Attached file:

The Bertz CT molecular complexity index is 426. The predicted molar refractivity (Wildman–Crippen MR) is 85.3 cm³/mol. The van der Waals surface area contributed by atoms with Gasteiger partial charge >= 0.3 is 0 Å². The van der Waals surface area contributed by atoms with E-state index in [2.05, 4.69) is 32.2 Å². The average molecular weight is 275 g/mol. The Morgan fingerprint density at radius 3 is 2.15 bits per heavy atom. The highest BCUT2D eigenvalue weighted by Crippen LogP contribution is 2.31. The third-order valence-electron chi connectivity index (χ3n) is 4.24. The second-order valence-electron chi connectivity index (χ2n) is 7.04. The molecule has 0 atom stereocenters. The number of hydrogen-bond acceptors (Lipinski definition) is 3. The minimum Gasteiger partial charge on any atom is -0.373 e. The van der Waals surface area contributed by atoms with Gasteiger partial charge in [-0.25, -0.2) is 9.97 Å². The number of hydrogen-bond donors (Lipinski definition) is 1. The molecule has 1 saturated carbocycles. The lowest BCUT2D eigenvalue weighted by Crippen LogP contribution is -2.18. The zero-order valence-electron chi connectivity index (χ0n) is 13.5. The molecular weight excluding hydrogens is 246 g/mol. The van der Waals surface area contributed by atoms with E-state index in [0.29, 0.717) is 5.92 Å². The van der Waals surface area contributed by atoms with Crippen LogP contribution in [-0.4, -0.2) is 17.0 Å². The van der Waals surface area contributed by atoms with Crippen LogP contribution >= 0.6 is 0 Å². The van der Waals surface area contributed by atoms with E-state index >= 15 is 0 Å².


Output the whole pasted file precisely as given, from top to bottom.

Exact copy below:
The Bertz CT molecular complexity index is 426. The predicted molar refractivity (Wildman–Crippen MR) is 85.3 cm³/mol. The van der Waals surface area contributed by atoms with Gasteiger partial charge >= 0.3 is 0 Å². The van der Waals surface area contributed by atoms with E-state index in [2.05, 4.69) is 32.2 Å². The average molecular weight is 275 g/mol. The Morgan fingerprint density at radius 3 is 2.15 bits per heavy atom. The highest BCUT2D eigenvalue weighted by Crippen LogP contribution is 2.31. The third-order valence-electron chi connectivity index (χ3n) is 4.24. The second-order valence-electron chi connectivity index (χ2n) is 7.04. The molecule has 0 atom stereocenters. The number of hydrogen-bond acceptors (Lipinski definition) is 3. The minimum Gasteiger partial charge on any atom is -0.373 e. The van der Waals surface area contributed by atoms with Gasteiger partial charge in [-0.25, -0.2) is 9.97 Å². The number of hydrogen-bond donors (Lipinski definition) is 1. The molecule has 1 saturated carbocycles. The lowest BCUT2D eigenvalue weighted by Crippen LogP contribution is -2.18. The zero-order valence-electron chi connectivity index (χ0n) is 13.5. The molecular weight excluding hydrogens is 246 g/mol. The van der Waals surface area contributed by atoms with E-state index in [0.29, 0.717) is 5.92 Å². The van der Waals surface area contributed by atoms with Crippen LogP contribution in [-0.4, -0.2) is 17.0 Å². The van der Waals surface area contributed by atoms with Crippen LogP contribution >= 0.6 is 0 Å². The van der Waals surface area contributed by atoms with E-state index >= 15 is 0 Å².